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Home » A Look Back at Bonn Climate Talks: “Modest” Steps Made, Much Left Unresolved 

A Look Back at Bonn Climate Talks: “Modest” Steps Made, Much Left Unresolved 

by Madaline Dunn

The Bonn Climate Conference wrapped up this week, marking the midpoint to COP29. Yet little progress was made on key issues, and, in a critical year for climate action and following 12 consecutive months of record-breaking temperatures, the world cannot wait for further delays.

Over the course of two weeks, the climate conference in Germany gathered around 6,000 delegates from across 198 countries to discuss climate policy, proposals and implementation aimed at setting the world on the right path ahead of Baku in November.

However, as Simon Stiell, Executive Secretary of UN Climate Change, noted in his closing speech, only “modest steps forward” were made, too many issues were left “unresolved,” and many items are still on the table. 

ESG Mena takes a look back at some of the key issues and discussions.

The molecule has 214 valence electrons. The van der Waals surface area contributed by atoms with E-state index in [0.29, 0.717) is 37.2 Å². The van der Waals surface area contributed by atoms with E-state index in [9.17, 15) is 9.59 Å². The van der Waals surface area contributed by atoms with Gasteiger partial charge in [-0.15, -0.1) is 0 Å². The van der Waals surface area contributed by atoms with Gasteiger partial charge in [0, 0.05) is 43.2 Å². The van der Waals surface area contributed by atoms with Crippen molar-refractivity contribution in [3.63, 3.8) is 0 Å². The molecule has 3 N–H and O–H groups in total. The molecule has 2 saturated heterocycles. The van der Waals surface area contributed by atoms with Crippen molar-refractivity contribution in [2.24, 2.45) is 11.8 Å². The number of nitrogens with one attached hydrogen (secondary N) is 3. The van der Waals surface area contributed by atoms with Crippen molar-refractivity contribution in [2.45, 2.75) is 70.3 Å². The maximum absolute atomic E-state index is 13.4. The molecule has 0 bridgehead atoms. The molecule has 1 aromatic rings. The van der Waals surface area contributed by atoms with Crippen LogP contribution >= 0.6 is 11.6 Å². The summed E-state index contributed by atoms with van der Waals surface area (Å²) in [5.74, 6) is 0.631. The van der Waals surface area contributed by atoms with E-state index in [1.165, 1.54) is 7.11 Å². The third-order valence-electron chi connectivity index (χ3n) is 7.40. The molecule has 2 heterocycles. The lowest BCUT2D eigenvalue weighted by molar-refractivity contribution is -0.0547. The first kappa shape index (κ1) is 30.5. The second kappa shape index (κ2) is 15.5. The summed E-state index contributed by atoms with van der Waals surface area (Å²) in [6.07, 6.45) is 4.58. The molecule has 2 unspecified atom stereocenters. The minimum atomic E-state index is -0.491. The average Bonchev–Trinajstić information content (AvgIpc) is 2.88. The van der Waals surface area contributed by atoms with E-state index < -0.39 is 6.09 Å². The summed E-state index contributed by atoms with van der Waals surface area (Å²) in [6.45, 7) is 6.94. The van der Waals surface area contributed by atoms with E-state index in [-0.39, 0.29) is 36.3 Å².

Climate Financing Goals 

With countries set to adopt a New Collective Quantified Goal (NCGQ) on climate finance at COP29, climate finance emerged as one of the hot topics at the conference. Yet, as WWF outlined in a statement, it “lacked the urgency required” for one of the most critical decisions to be finalised in Baku. 

Globally, the climate financing gap stands at around $8 trillion dollars per year, while in developing nations, the UN estimates that $2.4 trillion in investment is needed a year by 2030 to fight climate change. However, the gap is growing, and the decision around who should fill it and who should benefit from it remains contentious.

At Bonn, the Arab Group proposed $1.1 trillion a year from 2025, $441 billion from public grants, with the remainder mobilised from other streams. Along with the G77+China, the Group suggested a 5 per cent sales tax on technology, fashion and defence firms in developing countries to fund green spending. India and the small island states (AOSIS) have also proposed a target of $1.1-1.3tn.

However, the “who pays” question is dividing nations. The list of financing nations hasn’t been changed since 1992, and the EU and US—which proposed a target “from a floor of $100bn”—want to add new nations to the list. This includes China. However, Beijing made it clear that this is not on the cards. Gulf states have also been called to contribute and opposed this idea.

Ultimately, conversations ended in a stalemate. This comes against a backdrop of findings that rich countries have already hit the $100 billion climate finance goal two years late.